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Among the goals and objectives established early in the study was to ensure full public participation and awareness in the study and to receive public comments and concerns throughout the study. To that end, a series of public meetings to discuss the process and reveal findings have been held. The media in Choctaw County has been briefed and a series of Decision Support Laboratory sessions conducted by the Social Science Research Center conducted in August. Efforts are currently underway to conduct a more extensive county-wide survey to attempt to identify unidentified issues and concerns of the citizens throughout the county.
Increasingly, many federal and state agencies, county economic development authorities, developers, engineers and others in the Southeastern United States have expressed a strong interest in having an easy to use tool to assess the water quality and quantity impacts of proposed developments. In the Summer of 2004 the Environmental Protection Agency (Region IV), the Tennessee Valley Authority and the Mississippi Department of Environmental Quality funded a multi-disciplinary team at Mississippi State University to undertake a proof of concept project to develop such a tool. The tool was then applied to the American Eurocopter industrial site under development in Lowndes County, Mississippi. Afterwards, the tool’s results were compared to those an existing proprietary tool developed for the site. Those results were subjected to a peer review process. The peer review validated that the concept was proven on the Eurocopter site and the resulting tool was named Latis after the Celtic goddess of clean water and ale.
A Pilot Project to Link Inland and Coastal Management in the Tenn-Tom to Mobile Bay Basin
The overall goal is to facilitate more effective engagements between key inland and coastal management institutions in the Tennessee-Tombigbee - Mobile Bay Basin and to identify and integrate priority geospatial information. By creating a basis for sustained collaboration on data and decision making for the Tennessee-Tombigbee - Mobile Bay Basin, upstream and coastal communities would have a mutual benefit, Mobile Bay’s estuarine research and protection needs would be highlighted, and the Tenn-Tom Waterway’s purpose and role in regional economic development would be recognized. These effective engagements would serve as a model to apply in other inland-coastal basins in the northern Gulf coast and the Southeastern Atlantic regions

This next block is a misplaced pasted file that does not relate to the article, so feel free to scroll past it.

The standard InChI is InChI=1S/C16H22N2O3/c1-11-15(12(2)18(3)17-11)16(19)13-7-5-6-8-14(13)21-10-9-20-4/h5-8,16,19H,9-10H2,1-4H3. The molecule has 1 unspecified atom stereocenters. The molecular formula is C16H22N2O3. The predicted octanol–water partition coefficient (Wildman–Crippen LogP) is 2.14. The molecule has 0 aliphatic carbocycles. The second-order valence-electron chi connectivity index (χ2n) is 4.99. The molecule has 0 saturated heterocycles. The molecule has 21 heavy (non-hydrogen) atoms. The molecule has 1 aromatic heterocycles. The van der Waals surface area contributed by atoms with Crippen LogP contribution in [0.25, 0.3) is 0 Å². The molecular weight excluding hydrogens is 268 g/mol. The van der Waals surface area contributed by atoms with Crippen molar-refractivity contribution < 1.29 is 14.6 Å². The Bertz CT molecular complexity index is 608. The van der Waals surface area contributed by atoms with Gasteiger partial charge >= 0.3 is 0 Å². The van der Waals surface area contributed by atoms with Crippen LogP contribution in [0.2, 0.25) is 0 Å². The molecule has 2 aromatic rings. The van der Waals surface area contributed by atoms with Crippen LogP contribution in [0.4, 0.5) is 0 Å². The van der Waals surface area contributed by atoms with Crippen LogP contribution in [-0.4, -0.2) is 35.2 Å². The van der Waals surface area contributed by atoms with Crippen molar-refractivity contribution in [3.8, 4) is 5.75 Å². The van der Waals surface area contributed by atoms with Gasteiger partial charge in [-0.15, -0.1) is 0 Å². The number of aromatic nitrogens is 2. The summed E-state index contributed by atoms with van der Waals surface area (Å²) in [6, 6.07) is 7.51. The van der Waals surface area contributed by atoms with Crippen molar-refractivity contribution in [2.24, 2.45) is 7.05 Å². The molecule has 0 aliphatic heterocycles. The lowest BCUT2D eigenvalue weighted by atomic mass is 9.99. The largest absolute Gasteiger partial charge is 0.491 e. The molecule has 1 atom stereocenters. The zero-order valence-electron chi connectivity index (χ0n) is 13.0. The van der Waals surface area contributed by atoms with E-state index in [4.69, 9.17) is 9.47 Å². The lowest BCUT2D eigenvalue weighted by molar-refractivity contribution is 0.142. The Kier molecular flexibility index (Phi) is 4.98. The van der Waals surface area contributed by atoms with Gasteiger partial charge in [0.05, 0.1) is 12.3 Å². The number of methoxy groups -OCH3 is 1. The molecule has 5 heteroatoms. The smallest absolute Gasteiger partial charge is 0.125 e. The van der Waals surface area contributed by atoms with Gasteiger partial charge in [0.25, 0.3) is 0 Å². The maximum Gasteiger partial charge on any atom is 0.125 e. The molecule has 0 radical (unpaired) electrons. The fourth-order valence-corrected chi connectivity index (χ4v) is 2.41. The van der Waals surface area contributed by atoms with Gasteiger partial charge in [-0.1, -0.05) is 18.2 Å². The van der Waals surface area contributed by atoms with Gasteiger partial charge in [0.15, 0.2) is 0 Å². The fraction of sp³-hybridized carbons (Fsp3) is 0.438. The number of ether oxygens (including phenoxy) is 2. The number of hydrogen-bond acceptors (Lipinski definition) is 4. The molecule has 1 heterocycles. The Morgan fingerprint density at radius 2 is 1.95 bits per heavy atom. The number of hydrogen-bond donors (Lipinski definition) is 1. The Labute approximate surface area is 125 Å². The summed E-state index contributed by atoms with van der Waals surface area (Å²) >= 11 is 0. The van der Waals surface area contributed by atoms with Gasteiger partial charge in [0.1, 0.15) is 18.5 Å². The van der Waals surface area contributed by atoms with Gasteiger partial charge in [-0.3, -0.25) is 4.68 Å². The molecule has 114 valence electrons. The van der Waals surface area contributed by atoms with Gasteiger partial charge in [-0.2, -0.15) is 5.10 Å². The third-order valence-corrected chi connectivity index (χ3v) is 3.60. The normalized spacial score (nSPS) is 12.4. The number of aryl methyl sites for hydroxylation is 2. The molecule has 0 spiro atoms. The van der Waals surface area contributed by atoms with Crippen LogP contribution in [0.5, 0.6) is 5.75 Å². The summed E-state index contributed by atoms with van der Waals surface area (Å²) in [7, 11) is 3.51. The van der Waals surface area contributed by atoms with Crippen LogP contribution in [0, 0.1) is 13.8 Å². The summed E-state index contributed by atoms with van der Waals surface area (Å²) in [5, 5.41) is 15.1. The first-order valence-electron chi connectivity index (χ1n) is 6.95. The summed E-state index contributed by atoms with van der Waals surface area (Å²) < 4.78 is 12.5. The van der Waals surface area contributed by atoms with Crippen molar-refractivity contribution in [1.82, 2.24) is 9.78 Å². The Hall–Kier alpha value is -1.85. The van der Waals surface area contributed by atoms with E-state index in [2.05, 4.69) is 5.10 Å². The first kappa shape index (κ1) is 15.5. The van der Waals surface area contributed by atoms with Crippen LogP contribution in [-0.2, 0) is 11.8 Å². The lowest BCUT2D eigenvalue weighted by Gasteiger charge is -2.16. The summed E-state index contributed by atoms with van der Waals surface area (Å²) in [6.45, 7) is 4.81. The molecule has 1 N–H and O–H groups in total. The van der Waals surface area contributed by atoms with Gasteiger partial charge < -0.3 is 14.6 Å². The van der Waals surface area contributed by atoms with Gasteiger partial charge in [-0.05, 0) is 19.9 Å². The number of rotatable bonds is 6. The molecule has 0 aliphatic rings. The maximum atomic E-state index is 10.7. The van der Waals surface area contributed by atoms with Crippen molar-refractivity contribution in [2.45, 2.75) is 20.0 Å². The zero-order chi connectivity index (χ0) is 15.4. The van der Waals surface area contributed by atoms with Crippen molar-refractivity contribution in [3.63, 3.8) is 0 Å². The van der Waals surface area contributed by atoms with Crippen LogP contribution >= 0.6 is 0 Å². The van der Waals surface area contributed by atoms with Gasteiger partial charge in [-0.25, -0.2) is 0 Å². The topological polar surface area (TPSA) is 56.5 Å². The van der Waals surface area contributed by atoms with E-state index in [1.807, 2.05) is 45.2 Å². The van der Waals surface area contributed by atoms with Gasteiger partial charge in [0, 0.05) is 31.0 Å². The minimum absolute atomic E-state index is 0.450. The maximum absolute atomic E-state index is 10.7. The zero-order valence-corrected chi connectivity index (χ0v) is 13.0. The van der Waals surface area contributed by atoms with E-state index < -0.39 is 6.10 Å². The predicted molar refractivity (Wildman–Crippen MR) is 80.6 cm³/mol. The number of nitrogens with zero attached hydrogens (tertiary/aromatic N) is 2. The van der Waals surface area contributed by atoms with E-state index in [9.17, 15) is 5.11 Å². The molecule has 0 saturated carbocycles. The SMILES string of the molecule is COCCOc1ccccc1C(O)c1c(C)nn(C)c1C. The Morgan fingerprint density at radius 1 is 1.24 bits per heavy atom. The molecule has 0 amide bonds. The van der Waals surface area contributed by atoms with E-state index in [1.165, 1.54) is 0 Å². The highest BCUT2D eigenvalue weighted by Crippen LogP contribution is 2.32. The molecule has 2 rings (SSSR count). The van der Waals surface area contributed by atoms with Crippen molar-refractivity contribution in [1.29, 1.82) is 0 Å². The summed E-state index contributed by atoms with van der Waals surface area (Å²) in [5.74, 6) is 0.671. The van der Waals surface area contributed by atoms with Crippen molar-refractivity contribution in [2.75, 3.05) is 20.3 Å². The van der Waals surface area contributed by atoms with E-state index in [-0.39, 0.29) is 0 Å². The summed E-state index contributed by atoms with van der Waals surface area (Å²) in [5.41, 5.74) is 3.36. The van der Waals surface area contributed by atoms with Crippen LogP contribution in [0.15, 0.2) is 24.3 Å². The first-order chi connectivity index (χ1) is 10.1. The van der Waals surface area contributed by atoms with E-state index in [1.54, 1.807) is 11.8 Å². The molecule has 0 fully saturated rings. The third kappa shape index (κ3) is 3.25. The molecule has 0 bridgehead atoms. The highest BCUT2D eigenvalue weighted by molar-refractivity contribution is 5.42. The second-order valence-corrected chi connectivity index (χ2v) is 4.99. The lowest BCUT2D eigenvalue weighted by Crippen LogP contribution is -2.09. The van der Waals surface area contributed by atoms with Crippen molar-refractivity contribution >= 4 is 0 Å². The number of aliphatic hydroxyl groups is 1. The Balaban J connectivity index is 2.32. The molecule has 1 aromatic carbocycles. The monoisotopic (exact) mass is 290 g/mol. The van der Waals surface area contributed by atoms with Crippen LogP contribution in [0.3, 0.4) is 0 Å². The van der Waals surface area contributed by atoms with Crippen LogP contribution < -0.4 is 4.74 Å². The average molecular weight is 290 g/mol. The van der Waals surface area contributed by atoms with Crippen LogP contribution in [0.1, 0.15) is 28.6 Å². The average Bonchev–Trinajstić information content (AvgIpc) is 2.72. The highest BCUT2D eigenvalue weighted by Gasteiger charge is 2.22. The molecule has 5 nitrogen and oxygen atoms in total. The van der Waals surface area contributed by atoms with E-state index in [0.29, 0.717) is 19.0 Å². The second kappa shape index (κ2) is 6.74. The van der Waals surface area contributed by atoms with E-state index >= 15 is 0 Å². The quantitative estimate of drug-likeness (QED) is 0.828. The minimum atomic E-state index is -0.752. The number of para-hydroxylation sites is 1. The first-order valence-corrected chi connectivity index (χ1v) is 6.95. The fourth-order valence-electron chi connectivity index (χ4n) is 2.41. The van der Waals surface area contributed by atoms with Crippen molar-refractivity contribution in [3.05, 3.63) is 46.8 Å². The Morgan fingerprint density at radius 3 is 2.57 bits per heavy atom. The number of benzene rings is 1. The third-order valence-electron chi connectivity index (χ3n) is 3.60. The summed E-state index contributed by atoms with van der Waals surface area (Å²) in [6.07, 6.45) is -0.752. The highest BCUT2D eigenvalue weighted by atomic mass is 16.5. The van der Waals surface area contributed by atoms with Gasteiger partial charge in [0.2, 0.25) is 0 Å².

In search of ideas to spur economic development in northern Madison County, the Madison County Economic Development Authority (MCEDA), led by Executive Director Tim Coursey and Board Chairman Barbara Gray, sponsored a bus tour of the Tellico Reservoir area for community leaders from northern Madison County. The tour of the Tellico Reservoir, which is located in a largely rural area south of Knoxville, TN, took place on November 15 and 16th. The thirty member Madison County delegation included elected officials, government representatives, farmers, educators, as well as many other civic and community leaders from the northern portion of the county. The group, which also included State Senator Joseph Thomas and State Representative Ferr Smith, dedicated the two days to exploring potential economic development ideas for northern Madison County.
The Upper Pearl River – Watershed Advisory Group’s (UPR-WAG) focus area includes a watershed that drains areas of land in twelve Mississippi counties: Attala, Choctaw, Hinds, Kemper, Leake, Madison, Neshoba, Newton, Rankin, Scott, Smith, and Winston. This area includes the entire Upper Pearl River/Yockanookany Watershed and a portion of the Middle Pearl/Strong Watershed (Hydrologic Unit Codes - 0318001 and 0318002, respectively). The UPR-WAG’s activities aim to improve overall watershed health within its geographic focus area by helping protect surface water, ground water, and drinking water. The UPR-WAG supports:
- Broad stakeholder involvement,
- Recreational, environmental, and economic development activities,
- Sustainable and improved habitat, fish and wildlife diversity, and watershed resources, and
- Development, operation and maintenance of recreational facilities and activities consistent with good watershed management practices.